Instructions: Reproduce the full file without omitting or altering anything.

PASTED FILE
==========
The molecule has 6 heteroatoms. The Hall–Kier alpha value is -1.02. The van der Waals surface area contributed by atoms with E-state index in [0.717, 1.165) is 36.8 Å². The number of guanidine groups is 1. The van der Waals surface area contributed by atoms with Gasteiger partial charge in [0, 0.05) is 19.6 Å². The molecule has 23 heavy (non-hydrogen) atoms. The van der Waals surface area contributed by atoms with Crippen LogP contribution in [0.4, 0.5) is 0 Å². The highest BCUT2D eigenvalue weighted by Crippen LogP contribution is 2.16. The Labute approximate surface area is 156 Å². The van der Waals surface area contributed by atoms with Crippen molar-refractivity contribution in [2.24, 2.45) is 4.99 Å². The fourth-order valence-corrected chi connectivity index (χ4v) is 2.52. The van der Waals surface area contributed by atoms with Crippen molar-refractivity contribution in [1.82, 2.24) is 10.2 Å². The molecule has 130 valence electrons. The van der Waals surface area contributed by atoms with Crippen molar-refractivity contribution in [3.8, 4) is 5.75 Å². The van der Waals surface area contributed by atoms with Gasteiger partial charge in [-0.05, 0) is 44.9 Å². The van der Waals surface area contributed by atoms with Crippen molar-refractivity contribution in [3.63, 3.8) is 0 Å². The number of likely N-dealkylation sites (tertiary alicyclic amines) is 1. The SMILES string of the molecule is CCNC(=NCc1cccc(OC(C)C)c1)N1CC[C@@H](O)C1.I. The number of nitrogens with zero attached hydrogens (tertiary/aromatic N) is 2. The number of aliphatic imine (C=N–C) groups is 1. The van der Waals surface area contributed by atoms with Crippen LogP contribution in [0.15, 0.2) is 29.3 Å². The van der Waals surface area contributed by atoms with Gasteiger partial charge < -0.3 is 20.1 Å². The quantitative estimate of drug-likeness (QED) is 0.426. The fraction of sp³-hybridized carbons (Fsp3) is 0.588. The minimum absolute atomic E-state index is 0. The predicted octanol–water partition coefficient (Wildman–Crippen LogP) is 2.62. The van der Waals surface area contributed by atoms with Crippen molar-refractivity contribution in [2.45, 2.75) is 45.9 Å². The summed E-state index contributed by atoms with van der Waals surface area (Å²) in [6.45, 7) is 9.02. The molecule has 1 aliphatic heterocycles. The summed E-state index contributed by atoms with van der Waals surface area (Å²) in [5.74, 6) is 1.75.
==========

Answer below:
The molecule has 6 heteroatoms. The Hall–Kier alpha value is -1.02. The van der Waals surface area contributed by atoms with E-state index in [0.717, 1.165) is 36.8 Å². The number of guanidine groups is 1. The van der Waals surface area contributed by atoms with Gasteiger partial charge in [0, 0.05) is 19.6 Å². The molecule has 23 heavy (non-hydrogen) atoms. The van der Waals surface area contributed by atoms with Crippen LogP contribution in [0.4, 0.5) is 0 Å². The highest BCUT2D eigenvalue weighted by Crippen LogP contribution is 2.16. The Labute approximate surface area is 156 Å². The van der Waals surface area contributed by atoms with Crippen molar-refractivity contribution in [2.24, 2.45) is 4.99 Å². The fourth-order valence-corrected chi connectivity index (χ4v) is 2.52. The van der Waals surface area contributed by atoms with Crippen molar-refractivity contribution in [1.82, 2.24) is 10.2 Å². The molecule has 130 valence electrons. The van der Waals surface area contributed by atoms with Crippen molar-refractivity contribution in [3.8, 4) is 5.75 Å². The van der Waals surface area contributed by atoms with Gasteiger partial charge in [-0.05, 0) is 44.9 Å². The van der Waals surface area contributed by atoms with Crippen molar-refractivity contribution in [3.63, 3.8) is 0 Å². The number of likely N-dealkylation sites (tertiary alicyclic amines) is 1. The SMILES string of the molecule is CCNC(=NCc1cccc(OC(C)C)c1)N1CC[C@@H](O)C1.I. The number of nitrogens with zero attached hydrogens (tertiary/aromatic N) is 2. The number of aliphatic imine (C=N–C) groups is 1. The van der Waals surface area contributed by atoms with Crippen LogP contribution in [0.15, 0.2) is 29.3 Å². The van der Waals surface area contributed by atoms with Gasteiger partial charge < -0.3 is 20.1 Å². The quantitative estimate of drug-likeness (QED) is 0.426. The fraction of sp³-hybridized carbons (Fsp3) is 0.588. The minimum absolute atomic E-state index is 0. The predicted octanol–water partition coefficient (Wildman–Crippen LogP) is 2.62. The van der Waals surface area contributed by atoms with Crippen molar-refractivity contribution in [2.45, 2.75) is 45.9 Å². The summed E-state index contributed by atoms with van der Waals surface area (Å²) in [6.45, 7) is 9.02. The molecule has 1 aliphatic heterocycles. The summed E-state index contributed by atoms with van der Waals surface area (Å²) in [5.74, 6) is 1.75.